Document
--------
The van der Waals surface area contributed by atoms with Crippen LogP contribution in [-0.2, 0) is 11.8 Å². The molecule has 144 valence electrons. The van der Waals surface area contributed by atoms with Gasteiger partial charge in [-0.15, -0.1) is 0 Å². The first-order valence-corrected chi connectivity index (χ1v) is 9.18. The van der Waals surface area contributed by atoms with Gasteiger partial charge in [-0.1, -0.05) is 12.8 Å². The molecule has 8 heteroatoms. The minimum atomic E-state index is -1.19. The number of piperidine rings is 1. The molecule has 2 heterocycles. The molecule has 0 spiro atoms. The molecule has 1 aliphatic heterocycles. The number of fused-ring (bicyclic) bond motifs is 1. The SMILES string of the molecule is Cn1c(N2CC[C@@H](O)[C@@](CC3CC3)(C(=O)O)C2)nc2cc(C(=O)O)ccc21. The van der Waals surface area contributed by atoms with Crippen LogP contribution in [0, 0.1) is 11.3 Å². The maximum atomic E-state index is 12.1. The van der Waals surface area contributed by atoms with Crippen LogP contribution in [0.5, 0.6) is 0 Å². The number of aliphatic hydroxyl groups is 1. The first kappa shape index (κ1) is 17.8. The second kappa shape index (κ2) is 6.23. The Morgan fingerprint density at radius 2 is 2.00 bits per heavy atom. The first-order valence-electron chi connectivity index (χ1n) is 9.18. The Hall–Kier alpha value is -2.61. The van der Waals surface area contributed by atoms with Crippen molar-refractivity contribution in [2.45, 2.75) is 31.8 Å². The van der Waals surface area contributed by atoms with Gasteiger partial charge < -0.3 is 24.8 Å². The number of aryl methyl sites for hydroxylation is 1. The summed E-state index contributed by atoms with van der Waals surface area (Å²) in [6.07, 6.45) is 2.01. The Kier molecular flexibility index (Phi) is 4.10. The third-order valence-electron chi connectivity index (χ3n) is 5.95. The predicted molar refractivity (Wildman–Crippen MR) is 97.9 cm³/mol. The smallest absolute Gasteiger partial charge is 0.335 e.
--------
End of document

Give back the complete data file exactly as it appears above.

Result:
The van der Waals surface area contributed by atoms with Crippen LogP contribution in [-0.2, 0) is 11.8 Å². The molecule has 144 valence electrons. The van der Waals surface area contributed by atoms with Gasteiger partial charge in [-0.15, -0.1) is 0 Å². The first-order valence-corrected chi connectivity index (χ1v) is 9.18. The van der Waals surface area contributed by atoms with Gasteiger partial charge in [-0.1, -0.05) is 12.8 Å². The molecule has 8 heteroatoms. The minimum atomic E-state index is -1.19. The number of piperidine rings is 1. The molecule has 2 heterocycles. The molecule has 0 spiro atoms. The molecule has 1 aliphatic heterocycles. The number of fused-ring (bicyclic) bond motifs is 1. The SMILES string of the molecule is Cn1c(N2CC[C@@H](O)[C@@](CC3CC3)(C(=O)O)C2)nc2cc(C(=O)O)ccc21. The van der Waals surface area contributed by atoms with Crippen LogP contribution in [0, 0.1) is 11.3 Å². The maximum atomic E-state index is 12.1. The van der Waals surface area contributed by atoms with Crippen LogP contribution in [0.5, 0.6) is 0 Å². The number of aliphatic hydroxyl groups is 1. The first kappa shape index (κ1) is 17.8. The second kappa shape index (κ2) is 6.23. The Morgan fingerprint density at radius 2 is 2.00 bits per heavy atom. The first-order valence-electron chi connectivity index (χ1n) is 9.18. The Hall–Kier alpha value is -2.61. The van der Waals surface area contributed by atoms with Crippen molar-refractivity contribution in [2.45, 2.75) is 31.8 Å². The van der Waals surface area contributed by atoms with Gasteiger partial charge < -0.3 is 24.8 Å². The number of aryl methyl sites for hydroxylation is 1. The summed E-state index contributed by atoms with van der Waals surface area (Å²) in [6.07, 6.45) is 2.01. The Kier molecular flexibility index (Phi) is 4.10. The third-order valence-electron chi connectivity index (χ3n) is 5.95. The predicted molar refractivity (Wildman–Crippen MR) is 97.9 cm³/mol. The smallest absolute Gasteiger partial charge is 0.335 e.